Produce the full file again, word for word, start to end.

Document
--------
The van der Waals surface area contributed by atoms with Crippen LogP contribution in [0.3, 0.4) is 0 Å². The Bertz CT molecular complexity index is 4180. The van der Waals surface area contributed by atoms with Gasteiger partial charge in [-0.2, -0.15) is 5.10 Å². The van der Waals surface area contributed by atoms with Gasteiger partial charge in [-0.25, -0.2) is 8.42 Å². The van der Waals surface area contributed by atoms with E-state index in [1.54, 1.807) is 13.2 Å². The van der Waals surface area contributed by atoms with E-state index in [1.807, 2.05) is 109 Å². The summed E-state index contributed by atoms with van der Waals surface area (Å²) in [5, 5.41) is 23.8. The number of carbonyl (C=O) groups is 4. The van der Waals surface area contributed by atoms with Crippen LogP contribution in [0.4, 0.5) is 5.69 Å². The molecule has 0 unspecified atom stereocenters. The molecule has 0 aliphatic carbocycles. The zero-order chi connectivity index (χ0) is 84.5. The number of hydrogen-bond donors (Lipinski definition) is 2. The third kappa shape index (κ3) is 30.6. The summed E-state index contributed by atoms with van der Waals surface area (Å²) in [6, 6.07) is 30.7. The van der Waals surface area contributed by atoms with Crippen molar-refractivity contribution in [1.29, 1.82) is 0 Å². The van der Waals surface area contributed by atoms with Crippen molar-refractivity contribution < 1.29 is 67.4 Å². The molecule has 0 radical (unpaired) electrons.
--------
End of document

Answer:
The van der Waals surface area contributed by atoms with Crippen LogP contribution in [0.3, 0.4) is 0 Å². The Bertz CT molecular complexity index is 4180. The van der Waals surface area contributed by atoms with Gasteiger partial charge in [-0.2, -0.15) is 5.10 Å². The van der Waals surface area contributed by atoms with Gasteiger partial charge in [-0.25, -0.2) is 8.42 Å². The van der Waals surface area contributed by atoms with E-state index in [1.54, 1.807) is 13.2 Å². The van der Waals surface area contributed by atoms with E-state index in [1.807, 2.05) is 109 Å². The summed E-state index contributed by atoms with van der Waals surface area (Å²) in [5, 5.41) is 23.8. The number of carbonyl (C=O) groups is 4. The van der Waals surface area contributed by atoms with Crippen LogP contribution in [0.4, 0.5) is 5.69 Å². The molecule has 0 unspecified atom stereocenters. The molecule has 0 aliphatic carbocycles. The zero-order chi connectivity index (χ0) is 84.5. The number of hydrogen-bond donors (Lipinski definition) is 2. The third kappa shape index (κ3) is 30.6. The summed E-state index contributed by atoms with van der Waals surface area (Å²) in [6, 6.07) is 30.7. The van der Waals surface area contributed by atoms with Crippen molar-refractivity contribution in [1.29, 1.82) is 0 Å². The van der Waals surface area contributed by atoms with Crippen molar-refractivity contribution < 1.29 is 67.4 Å². The molecule has 0 radical (unpaired) electrons.